By user2637372


2016-06-12 23:21:23 8 Comments

I'm not a native speaker and was wondering what exactly does "lowest common denominator" mean? I was always under the impression that it referred to something base that is shared by the largest amount of people, like sexual urges, envy, greed etc. So if somebody said: "the show is targeted at the lowest common denominator" I took it to mean that it caters to these primitive universal tendencies. But lately I have seen it used as an insult or basically a verbose way to say that someone is stupid. I never thought that the phrase was meant to refer to actual people and tend to see it as a misuse, but found out that according to some online dictionaries, this usage is correct. So how is it?

1 comments

@GoldenGremlin 2016-06-12 23:25:09

Google gives the second sense of lowest common denominator as

"the level of the least discriminating audience or consumer group."

This sense refers to people.

@user2637372 2016-06-12 23:38:28

Seems like it refers to "level", not people. Anyway, from this question: english.stackexchange.com/questions/329087/… "I found the following definition of 'common de'nominator' in Oxford Advanced Learners English Dictionary; 2) an idea, attitude or experience that is shared by all the members of group - see also Lowest common denominator." which seems to be more in accordance with my definition.

@Jim 2016-06-12 23:49:02

@user2637372- But it's the people who exhibit that level of discrimination. Attacking an idea, attitude or experience held or shared by a group is essentially attacking that group. Like a metonym.

@user2637372 2016-06-12 23:51:44

And if I take into consideration the example of usage in your linked definition: "they were accused of pandering to the lowest common denominator of public taste" it seems like it can't possibly refer to people. The most general meaning seems to be: "something basic that is widely shared."

@user2637372 2016-06-12 23:53:24

@Jim Not necessarily, you might be attacking the practice of exploiting the vulnerability, not the vulnerability itself, especially if it's universal.The distinction between the attribute and the bearer is important.

@user2637372 2016-06-13 00:03:04

@Jim To provide an example: the fact that using sex to sell things is seen as something shady or at least cheap, doesn't mean that sexual urges or people who have them are inherently problematic. Lowest common denominator isn't always something bad, but targeting it often is,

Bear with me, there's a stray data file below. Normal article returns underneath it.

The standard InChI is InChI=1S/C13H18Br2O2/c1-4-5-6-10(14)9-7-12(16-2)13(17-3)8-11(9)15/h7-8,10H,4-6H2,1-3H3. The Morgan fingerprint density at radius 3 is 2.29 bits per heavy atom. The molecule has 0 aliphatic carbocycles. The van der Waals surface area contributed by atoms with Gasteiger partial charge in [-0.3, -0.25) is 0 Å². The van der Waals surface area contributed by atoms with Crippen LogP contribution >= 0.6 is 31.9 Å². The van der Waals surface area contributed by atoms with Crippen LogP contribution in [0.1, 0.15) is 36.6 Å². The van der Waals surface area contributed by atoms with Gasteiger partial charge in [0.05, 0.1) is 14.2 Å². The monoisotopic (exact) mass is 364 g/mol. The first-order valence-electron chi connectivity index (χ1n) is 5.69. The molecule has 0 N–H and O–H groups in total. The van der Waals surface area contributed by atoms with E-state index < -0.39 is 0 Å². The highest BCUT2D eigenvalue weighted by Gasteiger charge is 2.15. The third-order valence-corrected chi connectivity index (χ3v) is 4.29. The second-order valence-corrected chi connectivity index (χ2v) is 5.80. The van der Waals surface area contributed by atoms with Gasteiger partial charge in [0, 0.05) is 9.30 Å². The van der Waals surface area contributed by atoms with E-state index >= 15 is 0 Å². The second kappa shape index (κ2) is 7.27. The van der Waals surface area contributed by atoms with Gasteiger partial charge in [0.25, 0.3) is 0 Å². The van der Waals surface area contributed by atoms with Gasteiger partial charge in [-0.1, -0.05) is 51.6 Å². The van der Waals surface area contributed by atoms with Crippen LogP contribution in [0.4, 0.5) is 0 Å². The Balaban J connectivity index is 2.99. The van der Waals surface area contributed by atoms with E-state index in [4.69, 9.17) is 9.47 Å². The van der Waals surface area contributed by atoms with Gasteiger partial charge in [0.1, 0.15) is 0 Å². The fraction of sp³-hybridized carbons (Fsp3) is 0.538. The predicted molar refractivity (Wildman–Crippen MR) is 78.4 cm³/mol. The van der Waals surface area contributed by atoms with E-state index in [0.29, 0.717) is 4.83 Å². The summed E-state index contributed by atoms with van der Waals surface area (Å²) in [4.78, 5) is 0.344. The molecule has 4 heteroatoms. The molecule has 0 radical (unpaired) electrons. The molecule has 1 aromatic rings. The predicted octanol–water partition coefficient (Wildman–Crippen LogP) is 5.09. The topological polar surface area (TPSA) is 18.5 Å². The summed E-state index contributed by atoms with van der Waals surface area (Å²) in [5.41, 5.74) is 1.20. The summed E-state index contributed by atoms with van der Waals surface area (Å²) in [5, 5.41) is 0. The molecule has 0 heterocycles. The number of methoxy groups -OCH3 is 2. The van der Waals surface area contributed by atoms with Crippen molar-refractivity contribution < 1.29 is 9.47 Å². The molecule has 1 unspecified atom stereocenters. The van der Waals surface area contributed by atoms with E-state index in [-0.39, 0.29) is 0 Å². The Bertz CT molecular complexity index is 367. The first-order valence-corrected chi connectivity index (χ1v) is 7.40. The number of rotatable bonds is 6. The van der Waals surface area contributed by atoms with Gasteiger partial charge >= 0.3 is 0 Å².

@Jim 2016-06-13 00:03:17

@user2637372- Any time you say, "That's a stupid idea" you are in fact saying that anyone who holds that idea is stupid. If you are attacking the practice of exploiting a vulnerability and calling that practice stupid, then you are calling anyone who engages in the practice of exploiting the vulnerability stupid.

@user2637372 2016-06-13 00:04:58

@Jim I provided an example just before you posted to clarify.

@Jim 2016-06-13 00:11:10

@user2637372- I think your understanding of the term is not in alignment with current usage. In current usage when a show is said to target the LCD, it intends to mean (somewhat figuratively) that all people in the world have at least some minimum intelligence, many have higher, but this show aims to capture that lowest common level of intelligence. Of course that means that many people with intelligence levels much higher than that minimum level will not be interested because it's too far beneath them.

@Jim 2016-06-13 00:17:02

@user2637372- Of course context is crucial in determining what is meant. If the context is Trump and his rhetoric, then the intelligence of his constituency is undoubtedly the common attribute being referenced.

@user2637372 2016-06-13 00:21:10

@Jim The Oxford Dictionary definition: "an idea, attitude or experience that is shared by all the members of group," seems to be pretty close to my usage. In any case, I like my definition better and it also seems more useful. The popular usage seems to be good only for putting yourself above someone else.

@user2637372 2016-06-13 00:32:03

@Jim See also Merriam Webster definition: merriam-webster.com/dictionary/lowest%20common%20denominator "used to say that the quality of something is poor because it is designed or intended to appeal to the largest possible number of people"

@user2637372 2016-06-13 01:07:56

@Jim One more comment. When I refuse to consume things that are targeted at the "lowest common denominator," it isn't because they don't appeal to me on some level (I do like boobs/am slightly curious about how exactly the murderer quartered his victim), but because I realise that I'm being manipulated. So when I hear "lowest common denominator," I don't feel exempt and I think that's the healthy perspective.

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